Nassau County Bill Lets Police Sue Police-Brutality Protestors

Nassau County Bill Lets Police Sue Police-Brutality Protestors

The First Amendment stops the government from retaliating against you when you exercise your rights to the freedom of speech to peaceably assemble. “Indeed,” a federal court in Michigan has said, “a private citizen’s right to criticize public officials and policies has been held to reflect ‘the central meaning of the First Amendment.’ ” But a bill passed by lawmakers in Nassau County (New York) could directly threaten that central meaning. If passed, the Nassau County bill would impose fines against protestors who “harass, menace, assault or injure” police. It would also allow police to sue those protestors for money damages.

The First Amendment unequivocally protects your right to protest police brutality.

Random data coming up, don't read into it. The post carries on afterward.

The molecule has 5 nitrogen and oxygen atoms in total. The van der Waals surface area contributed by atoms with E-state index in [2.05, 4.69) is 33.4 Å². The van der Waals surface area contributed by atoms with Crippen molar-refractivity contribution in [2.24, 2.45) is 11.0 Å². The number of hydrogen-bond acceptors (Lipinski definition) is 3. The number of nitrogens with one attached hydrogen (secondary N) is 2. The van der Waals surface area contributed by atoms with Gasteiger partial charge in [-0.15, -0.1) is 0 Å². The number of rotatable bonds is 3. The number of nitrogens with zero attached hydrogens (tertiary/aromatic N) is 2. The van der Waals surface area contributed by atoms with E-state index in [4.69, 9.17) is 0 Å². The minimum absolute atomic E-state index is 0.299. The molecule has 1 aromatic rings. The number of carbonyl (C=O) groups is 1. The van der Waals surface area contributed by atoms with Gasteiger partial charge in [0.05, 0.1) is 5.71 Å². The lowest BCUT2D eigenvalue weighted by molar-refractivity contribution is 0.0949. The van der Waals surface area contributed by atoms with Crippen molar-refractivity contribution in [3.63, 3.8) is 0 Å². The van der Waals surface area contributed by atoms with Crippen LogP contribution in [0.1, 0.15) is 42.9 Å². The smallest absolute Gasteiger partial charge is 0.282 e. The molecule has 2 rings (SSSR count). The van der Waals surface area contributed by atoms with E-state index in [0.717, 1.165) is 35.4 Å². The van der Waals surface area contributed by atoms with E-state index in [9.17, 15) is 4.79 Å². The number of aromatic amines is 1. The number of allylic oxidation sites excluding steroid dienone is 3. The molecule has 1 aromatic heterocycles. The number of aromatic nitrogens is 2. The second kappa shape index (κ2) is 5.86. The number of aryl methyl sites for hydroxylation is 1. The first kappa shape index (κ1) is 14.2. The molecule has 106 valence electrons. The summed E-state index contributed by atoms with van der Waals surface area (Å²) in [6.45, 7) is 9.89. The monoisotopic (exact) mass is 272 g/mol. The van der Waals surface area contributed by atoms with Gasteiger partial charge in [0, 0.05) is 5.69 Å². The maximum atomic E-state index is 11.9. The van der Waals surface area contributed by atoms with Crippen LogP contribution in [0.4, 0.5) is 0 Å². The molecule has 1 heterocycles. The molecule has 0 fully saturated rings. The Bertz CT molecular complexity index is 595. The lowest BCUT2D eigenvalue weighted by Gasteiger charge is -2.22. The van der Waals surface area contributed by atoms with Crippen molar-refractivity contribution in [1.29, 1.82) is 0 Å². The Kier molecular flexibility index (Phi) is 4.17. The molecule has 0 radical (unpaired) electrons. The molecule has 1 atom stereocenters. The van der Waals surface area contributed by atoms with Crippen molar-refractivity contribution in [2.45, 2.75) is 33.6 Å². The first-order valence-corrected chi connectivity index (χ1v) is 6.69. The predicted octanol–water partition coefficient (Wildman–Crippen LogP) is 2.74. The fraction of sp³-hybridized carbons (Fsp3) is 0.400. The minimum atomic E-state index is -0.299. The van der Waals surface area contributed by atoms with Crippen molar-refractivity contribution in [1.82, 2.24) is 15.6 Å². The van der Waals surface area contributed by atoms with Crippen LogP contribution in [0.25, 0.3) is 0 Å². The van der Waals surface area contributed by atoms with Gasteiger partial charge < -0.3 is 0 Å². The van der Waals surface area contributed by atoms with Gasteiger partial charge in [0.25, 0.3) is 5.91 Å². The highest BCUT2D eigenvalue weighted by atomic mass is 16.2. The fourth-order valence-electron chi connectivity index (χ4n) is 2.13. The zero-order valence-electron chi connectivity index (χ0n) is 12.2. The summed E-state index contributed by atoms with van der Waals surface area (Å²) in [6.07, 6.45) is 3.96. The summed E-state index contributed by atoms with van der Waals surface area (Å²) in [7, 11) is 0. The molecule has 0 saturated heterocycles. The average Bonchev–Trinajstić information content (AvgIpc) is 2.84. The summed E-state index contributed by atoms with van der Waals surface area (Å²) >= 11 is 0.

“Congress shall make no law respecting an establishment of religion, or prohibiting the free exercise thereof; or abridging the freedom of speech, or of the press; or the right of the people peaceably to assemble, and to petition the government for a redress of grievances.”

The First Amendment’s language sounds powerful because it is.

As the United States Supreme Court said in the 1964 decision New York Times Co. v. Sullivan, arguably the most significant free-speech decision in our nation’s history, the First Amendment protects the ability for people to express their ideas and bring about political and social change.